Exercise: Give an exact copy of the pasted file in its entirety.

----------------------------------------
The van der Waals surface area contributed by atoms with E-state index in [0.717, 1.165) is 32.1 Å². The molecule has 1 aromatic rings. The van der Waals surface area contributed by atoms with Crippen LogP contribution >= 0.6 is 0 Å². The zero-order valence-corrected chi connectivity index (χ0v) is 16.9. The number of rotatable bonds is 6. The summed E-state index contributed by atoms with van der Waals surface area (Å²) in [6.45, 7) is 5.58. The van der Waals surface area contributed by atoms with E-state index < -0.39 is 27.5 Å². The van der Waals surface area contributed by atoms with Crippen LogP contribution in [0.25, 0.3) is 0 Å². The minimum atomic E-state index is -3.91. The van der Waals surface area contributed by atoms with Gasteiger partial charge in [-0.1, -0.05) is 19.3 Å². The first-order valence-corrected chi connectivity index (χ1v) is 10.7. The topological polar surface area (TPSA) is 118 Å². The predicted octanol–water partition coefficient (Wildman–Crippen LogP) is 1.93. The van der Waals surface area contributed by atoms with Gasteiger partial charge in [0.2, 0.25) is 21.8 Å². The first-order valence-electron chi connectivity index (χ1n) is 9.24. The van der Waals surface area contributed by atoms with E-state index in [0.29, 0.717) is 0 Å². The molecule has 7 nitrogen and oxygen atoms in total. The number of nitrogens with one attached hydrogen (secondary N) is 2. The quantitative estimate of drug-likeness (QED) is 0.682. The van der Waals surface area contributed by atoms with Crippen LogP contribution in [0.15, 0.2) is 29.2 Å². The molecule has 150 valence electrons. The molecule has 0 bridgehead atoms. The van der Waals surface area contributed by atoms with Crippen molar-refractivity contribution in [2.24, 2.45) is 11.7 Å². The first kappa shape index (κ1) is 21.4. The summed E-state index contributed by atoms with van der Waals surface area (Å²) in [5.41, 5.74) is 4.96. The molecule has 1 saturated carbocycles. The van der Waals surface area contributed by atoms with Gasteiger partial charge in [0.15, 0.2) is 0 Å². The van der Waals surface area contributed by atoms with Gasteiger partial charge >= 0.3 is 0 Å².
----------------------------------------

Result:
The van der Waals surface area contributed by atoms with E-state index in [0.717, 1.165) is 32.1 Å². The molecule has 1 aromatic rings. The van der Waals surface area contributed by atoms with Crippen LogP contribution >= 0.6 is 0 Å². The zero-order valence-corrected chi connectivity index (χ0v) is 16.9. The number of rotatable bonds is 6. The summed E-state index contributed by atoms with van der Waals surface area (Å²) in [6.45, 7) is 5.58. The van der Waals surface area contributed by atoms with E-state index < -0.39 is 27.5 Å². The van der Waals surface area contributed by atoms with Crippen LogP contribution in [0.25, 0.3) is 0 Å². The minimum atomic E-state index is -3.91. The van der Waals surface area contributed by atoms with Gasteiger partial charge in [-0.1, -0.05) is 19.3 Å². The first-order valence-corrected chi connectivity index (χ1v) is 10.7. The topological polar surface area (TPSA) is 118 Å². The predicted octanol–water partition coefficient (Wildman–Crippen LogP) is 1.93. The van der Waals surface area contributed by atoms with Gasteiger partial charge in [0.2, 0.25) is 21.8 Å². The first-order valence-electron chi connectivity index (χ1n) is 9.24. The van der Waals surface area contributed by atoms with E-state index in [0.29, 0.717) is 0 Å². The molecule has 7 nitrogen and oxygen atoms in total. The number of nitrogens with one attached hydrogen (secondary N) is 2. The quantitative estimate of drug-likeness (QED) is 0.682. The van der Waals surface area contributed by atoms with Crippen LogP contribution in [0.15, 0.2) is 29.2 Å². The molecule has 150 valence electrons. The molecule has 0 bridgehead atoms. The van der Waals surface area contributed by atoms with Crippen molar-refractivity contribution in [2.24, 2.45) is 11.7 Å². The first kappa shape index (κ1) is 21.4. The summed E-state index contributed by atoms with van der Waals surface area (Å²) in [5.41, 5.74) is 4.96. The molecule has 1 saturated carbocycles. The van der Waals surface area contributed by atoms with Gasteiger partial charge in [0.15, 0.2) is 0 Å². The van der Waals surface area contributed by atoms with Gasteiger partial charge >= 0.3 is 0 Å².